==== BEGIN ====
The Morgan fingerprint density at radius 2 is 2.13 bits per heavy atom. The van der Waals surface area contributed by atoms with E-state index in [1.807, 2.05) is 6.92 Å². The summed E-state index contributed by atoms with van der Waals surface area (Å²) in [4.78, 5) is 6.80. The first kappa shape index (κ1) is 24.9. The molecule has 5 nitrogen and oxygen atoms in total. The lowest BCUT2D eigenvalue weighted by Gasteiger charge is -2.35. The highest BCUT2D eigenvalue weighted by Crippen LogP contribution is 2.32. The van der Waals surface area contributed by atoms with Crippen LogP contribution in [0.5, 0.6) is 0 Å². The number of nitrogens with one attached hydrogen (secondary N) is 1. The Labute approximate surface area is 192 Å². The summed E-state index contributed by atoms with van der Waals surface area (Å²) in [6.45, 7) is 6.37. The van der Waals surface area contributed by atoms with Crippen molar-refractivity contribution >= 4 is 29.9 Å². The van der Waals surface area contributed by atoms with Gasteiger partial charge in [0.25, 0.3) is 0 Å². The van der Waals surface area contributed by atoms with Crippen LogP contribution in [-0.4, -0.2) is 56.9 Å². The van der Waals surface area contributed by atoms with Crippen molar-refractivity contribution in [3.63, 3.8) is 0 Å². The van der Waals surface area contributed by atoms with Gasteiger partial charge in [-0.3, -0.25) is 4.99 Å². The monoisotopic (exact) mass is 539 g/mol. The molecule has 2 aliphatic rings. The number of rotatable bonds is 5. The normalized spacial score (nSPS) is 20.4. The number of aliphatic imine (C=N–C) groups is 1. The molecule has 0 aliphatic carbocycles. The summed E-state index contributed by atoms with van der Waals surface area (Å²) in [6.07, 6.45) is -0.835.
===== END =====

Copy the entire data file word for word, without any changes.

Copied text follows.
The Morgan fingerprint density at radius 2 is 2.13 bits per heavy atom. The van der Waals surface area contributed by atoms with E-state index in [1.807, 2.05) is 6.92 Å². The summed E-state index contributed by atoms with van der Waals surface area (Å²) in [4.78, 5) is 6.80. The first kappa shape index (κ1) is 24.9. The molecule has 5 nitrogen and oxygen atoms in total. The lowest BCUT2D eigenvalue weighted by Gasteiger charge is -2.35. The highest BCUT2D eigenvalue weighted by Crippen LogP contribution is 2.32. The van der Waals surface area contributed by atoms with Crippen LogP contribution in [0.5, 0.6) is 0 Å². The number of nitrogens with one attached hydrogen (secondary N) is 1. The Labute approximate surface area is 192 Å². The summed E-state index contributed by atoms with van der Waals surface area (Å²) in [6.45, 7) is 6.37. The van der Waals surface area contributed by atoms with Crippen molar-refractivity contribution >= 4 is 29.9 Å². The van der Waals surface area contributed by atoms with Gasteiger partial charge in [0.25, 0.3) is 0 Å². The van der Waals surface area contributed by atoms with Crippen LogP contribution in [-0.4, -0.2) is 56.9 Å². The van der Waals surface area contributed by atoms with Crippen molar-refractivity contribution in [3.63, 3.8) is 0 Å². The van der Waals surface area contributed by atoms with Gasteiger partial charge in [-0.3, -0.25) is 4.99 Å². The monoisotopic (exact) mass is 539 g/mol. The molecule has 2 aliphatic rings. The number of rotatable bonds is 5. The normalized spacial score (nSPS) is 20.4. The number of aliphatic imine (C=N–C) groups is 1. The molecule has 0 aliphatic carbocycles. The summed E-state index contributed by atoms with van der Waals surface area (Å²) in [6.07, 6.45) is -0.835.